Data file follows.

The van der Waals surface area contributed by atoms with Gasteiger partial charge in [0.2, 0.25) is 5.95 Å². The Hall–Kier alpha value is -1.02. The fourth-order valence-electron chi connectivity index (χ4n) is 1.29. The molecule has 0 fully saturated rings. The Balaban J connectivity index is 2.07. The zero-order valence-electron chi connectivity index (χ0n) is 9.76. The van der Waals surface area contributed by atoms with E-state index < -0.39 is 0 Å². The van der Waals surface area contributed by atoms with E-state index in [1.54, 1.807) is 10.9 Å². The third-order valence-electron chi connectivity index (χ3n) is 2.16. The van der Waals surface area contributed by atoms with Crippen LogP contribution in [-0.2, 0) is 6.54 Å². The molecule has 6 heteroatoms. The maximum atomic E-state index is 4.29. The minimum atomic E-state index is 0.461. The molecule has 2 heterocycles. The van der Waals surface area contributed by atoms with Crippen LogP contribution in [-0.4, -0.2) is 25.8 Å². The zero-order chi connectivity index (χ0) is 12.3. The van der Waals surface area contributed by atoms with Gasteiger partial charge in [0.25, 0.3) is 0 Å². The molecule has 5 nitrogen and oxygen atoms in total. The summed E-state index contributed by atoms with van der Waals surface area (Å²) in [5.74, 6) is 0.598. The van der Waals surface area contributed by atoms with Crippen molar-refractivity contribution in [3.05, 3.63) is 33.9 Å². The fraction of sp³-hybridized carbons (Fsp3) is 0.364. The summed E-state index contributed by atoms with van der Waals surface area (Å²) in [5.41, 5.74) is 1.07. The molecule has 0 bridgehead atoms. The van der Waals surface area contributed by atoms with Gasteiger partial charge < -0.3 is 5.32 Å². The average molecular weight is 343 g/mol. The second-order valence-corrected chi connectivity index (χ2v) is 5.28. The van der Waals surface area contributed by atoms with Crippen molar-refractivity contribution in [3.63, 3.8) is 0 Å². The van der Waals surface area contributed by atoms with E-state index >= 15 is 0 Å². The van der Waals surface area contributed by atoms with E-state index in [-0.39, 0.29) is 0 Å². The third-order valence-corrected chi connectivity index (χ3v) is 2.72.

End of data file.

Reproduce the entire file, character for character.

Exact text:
The van der Waals surface area contributed by atoms with Gasteiger partial charge in [0.2, 0.25) is 5.95 Å². The Hall–Kier alpha value is -1.02. The fourth-order valence-electron chi connectivity index (χ4n) is 1.29. The molecule has 0 fully saturated rings. The Balaban J connectivity index is 2.07. The zero-order valence-electron chi connectivity index (χ0n) is 9.76. The van der Waals surface area contributed by atoms with E-state index < -0.39 is 0 Å². The van der Waals surface area contributed by atoms with E-state index in [1.54, 1.807) is 10.9 Å². The third-order valence-electron chi connectivity index (χ3n) is 2.16. The van der Waals surface area contributed by atoms with Crippen LogP contribution in [-0.2, 0) is 6.54 Å². The molecule has 6 heteroatoms. The maximum atomic E-state index is 4.29. The minimum atomic E-state index is 0.461. The molecule has 2 heterocycles. The van der Waals surface area contributed by atoms with Crippen LogP contribution in [-0.4, -0.2) is 25.8 Å². The zero-order chi connectivity index (χ0) is 12.3. The van der Waals surface area contributed by atoms with Gasteiger partial charge in [0.25, 0.3) is 0 Å². The molecule has 5 nitrogen and oxygen atoms in total. The summed E-state index contributed by atoms with van der Waals surface area (Å²) in [5.74, 6) is 0.598. The van der Waals surface area contributed by atoms with Crippen molar-refractivity contribution in [3.05, 3.63) is 33.9 Å². The fraction of sp³-hybridized carbons (Fsp3) is 0.364. The summed E-state index contributed by atoms with van der Waals surface area (Å²) in [5.41, 5.74) is 1.07. The molecule has 0 bridgehead atoms. The van der Waals surface area contributed by atoms with Gasteiger partial charge < -0.3 is 5.32 Å². The average molecular weight is 343 g/mol. The second-order valence-corrected chi connectivity index (χ2v) is 5.28. The van der Waals surface area contributed by atoms with Crippen molar-refractivity contribution in [3.63, 3.8) is 0 Å². The van der Waals surface area contributed by atoms with E-state index >= 15 is 0 Å². The van der Waals surface area contributed by atoms with E-state index in [-0.39, 0.29) is 0 Å². The third-order valence-corrected chi connectivity index (χ3v) is 2.72.